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Rapid at-home Covid-19 test kits are distributed in Chelsea, Massachusetts on December 17, 2021. (Photo: Joseph Prezioso/AFP via Getty Images)

The Expendable Americans in a Pandemic

Every day, more than 1,000 Americans are still dying of COVID.

Steven Harper

On March 14, 2022, seven million Americans and their families became victims again. I'm one of them.

For the first time since the COVID pandemic began, Republicans jettisoned Congress's bipartisan approach of providing "no strings" emergency funds to battle the virus. Instead, the GOP insisted that Democrats find a way to pay for ongoing COVID testing, treatment, and vaccines. Otherwise, Republicans would scuttle the $1.5 trillion omnibus bill funding the entire federal government through September. The bill also included a $42 billion increase in military spending and almost $14 billion in emergency aid for Ukraine.

According to a study published in the JAMA Network on Dec. 28, 2021, the vulnerable population is at increased risk of "breakthrough COVID-19 infection that can have severe and even fatal outcomes."

The COVID funds were a rounding error—a $15.6 billion item, or 1 percent of the omnibus bill.

To assuage Republicans, Democrats pulled $7 billion from state aid allocated in a previous relief package. But pushback from governors and some House Democrats caused Speaker Nancy Pelosi (D-CA) to remove COVID funding from the bill altogether.

The No. 2 Republican in the Senate, John Thune (R-SD), tried to blame Democrats. "We had a chance to get that last week, and the House progressive wing blew it up," he said, adding, "They torpedoed it."

Given the GOP's new demand that Democrats find a way to pay for this round of the COVID plan, that's nonsense.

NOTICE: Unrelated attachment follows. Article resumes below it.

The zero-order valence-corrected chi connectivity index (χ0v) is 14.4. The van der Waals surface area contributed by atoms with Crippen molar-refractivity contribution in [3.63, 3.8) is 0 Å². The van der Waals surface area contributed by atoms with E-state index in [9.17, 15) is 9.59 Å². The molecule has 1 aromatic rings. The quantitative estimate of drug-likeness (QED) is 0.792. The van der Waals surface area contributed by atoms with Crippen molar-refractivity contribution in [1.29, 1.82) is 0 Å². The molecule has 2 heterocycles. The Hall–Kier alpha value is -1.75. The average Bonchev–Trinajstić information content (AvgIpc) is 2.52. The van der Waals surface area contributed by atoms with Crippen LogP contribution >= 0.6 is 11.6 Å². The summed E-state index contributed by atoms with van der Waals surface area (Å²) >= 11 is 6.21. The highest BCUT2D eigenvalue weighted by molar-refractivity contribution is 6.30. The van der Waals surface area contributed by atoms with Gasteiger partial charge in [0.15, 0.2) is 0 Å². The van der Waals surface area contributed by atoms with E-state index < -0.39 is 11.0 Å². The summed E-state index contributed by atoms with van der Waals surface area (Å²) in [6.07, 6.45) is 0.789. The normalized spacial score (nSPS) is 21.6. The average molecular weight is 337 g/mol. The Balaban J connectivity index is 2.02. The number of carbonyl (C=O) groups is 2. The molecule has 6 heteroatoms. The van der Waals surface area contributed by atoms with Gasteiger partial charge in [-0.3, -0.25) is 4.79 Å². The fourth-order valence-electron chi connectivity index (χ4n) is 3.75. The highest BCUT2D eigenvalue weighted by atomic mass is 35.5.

For immunocompromised citizens like me, vaccination offers some protection. But the science is clear: According to a study published in the JAMA Network on Dec. 28, 2021, the vulnerable population is at increased risk of "breakthrough COVID-19 infection that can have severe and even fatal outcomes." Individuals 65 and over account for 75 percent of all deaths, even though we have the highest COVID vaccination rates. Likewise, across all age ranges, more than seven million American adults live with compromised immune systems that impede vaccine effectiveness. In a recent study, vaccinated immunosuppressed patients accounted for 44 percent of breakthrough hospitalizations. And an even greater percentage—98 percent—were over 50, which makes me a double-dipper in the COVID pool.

This means that for many of the immunocompromised, treatments are the only way back to a life resembling "normal." But they are in short supply and, without additional federal funding, will become ever scarcer.

In his State of the Union message, President Biden said, "We're leaving no one behind or ignoring anyone's needs as we move forward." He then outlined his plan for stockpiles of tests, masks, and pills "if Congress provides the funds we need."

Well, Congress dropped that ball. But the Biden administration and the Centers for Disease Control and Prevention (CDC) share some of the blame for my current plight. As of last summer, COVID had killed 580,000 Americans, but President Biden said the worst was over. The CDC announced that anyone vaccinated didn't need to wear a mask indoors or outdoors.